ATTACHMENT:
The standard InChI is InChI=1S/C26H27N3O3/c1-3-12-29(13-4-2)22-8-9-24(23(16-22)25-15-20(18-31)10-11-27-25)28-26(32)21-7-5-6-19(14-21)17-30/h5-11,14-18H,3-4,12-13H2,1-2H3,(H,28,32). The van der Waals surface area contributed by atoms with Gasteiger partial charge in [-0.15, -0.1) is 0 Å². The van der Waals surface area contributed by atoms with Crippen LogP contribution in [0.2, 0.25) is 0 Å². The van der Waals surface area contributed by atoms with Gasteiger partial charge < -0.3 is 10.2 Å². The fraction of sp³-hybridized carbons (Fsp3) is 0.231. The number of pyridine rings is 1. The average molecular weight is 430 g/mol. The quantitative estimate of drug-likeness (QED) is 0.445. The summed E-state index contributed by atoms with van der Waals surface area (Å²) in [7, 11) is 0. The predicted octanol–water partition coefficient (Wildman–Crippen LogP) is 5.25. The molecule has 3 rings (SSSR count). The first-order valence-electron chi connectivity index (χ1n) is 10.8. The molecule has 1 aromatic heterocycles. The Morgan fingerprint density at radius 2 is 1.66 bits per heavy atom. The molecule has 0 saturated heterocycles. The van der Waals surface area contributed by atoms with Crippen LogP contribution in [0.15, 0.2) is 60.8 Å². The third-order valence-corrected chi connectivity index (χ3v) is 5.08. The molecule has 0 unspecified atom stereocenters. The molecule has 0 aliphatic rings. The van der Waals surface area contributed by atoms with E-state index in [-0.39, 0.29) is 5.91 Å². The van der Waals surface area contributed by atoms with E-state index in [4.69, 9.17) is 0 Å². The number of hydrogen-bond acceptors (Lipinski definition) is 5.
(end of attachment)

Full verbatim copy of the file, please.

The standard InChI is InChI=1S/C26H27N3O3/c1-3-12-29(13-4-2)22-8-9-24(23(16-22)25-15-20(18-31)10-11-27-25)28-26(32)21-7-5-6-19(14-21)17-30/h5-11,14-18H,3-4,12-13H2,1-2H3,(H,28,32). The van der Waals surface area contributed by atoms with Gasteiger partial charge in [-0.15, -0.1) is 0 Å². The van der Waals surface area contributed by atoms with Crippen LogP contribution in [0.2, 0.25) is 0 Å². The van der Waals surface area contributed by atoms with Gasteiger partial charge < -0.3 is 10.2 Å². The fraction of sp³-hybridized carbons (Fsp3) is 0.231. The number of pyridine rings is 1. The average molecular weight is 430 g/mol. The quantitative estimate of drug-likeness (QED) is 0.445. The summed E-state index contributed by atoms with van der Waals surface area (Å²) in [7, 11) is 0. The predicted octanol–water partition coefficient (Wildman–Crippen LogP) is 5.25. The molecule has 3 rings (SSSR count). The first-order valence-electron chi connectivity index (χ1n) is 10.8. The molecule has 1 aromatic heterocycles. The Morgan fingerprint density at radius 2 is 1.66 bits per heavy atom. The molecule has 0 saturated heterocycles. The van der Waals surface area contributed by atoms with Crippen LogP contribution in [0.15, 0.2) is 60.8 Å². The third-order valence-corrected chi connectivity index (χ3v) is 5.08. The molecule has 0 unspecified atom stereocenters. The molecule has 0 aliphatic rings. The van der Waals surface area contributed by atoms with E-state index in [-0.39, 0.29) is 5.91 Å². The van der Waals surface area contributed by atoms with E-state index in [4.69, 9.17) is 0 Å². The number of hydrogen-bond acceptors (Lipinski definition) is 5.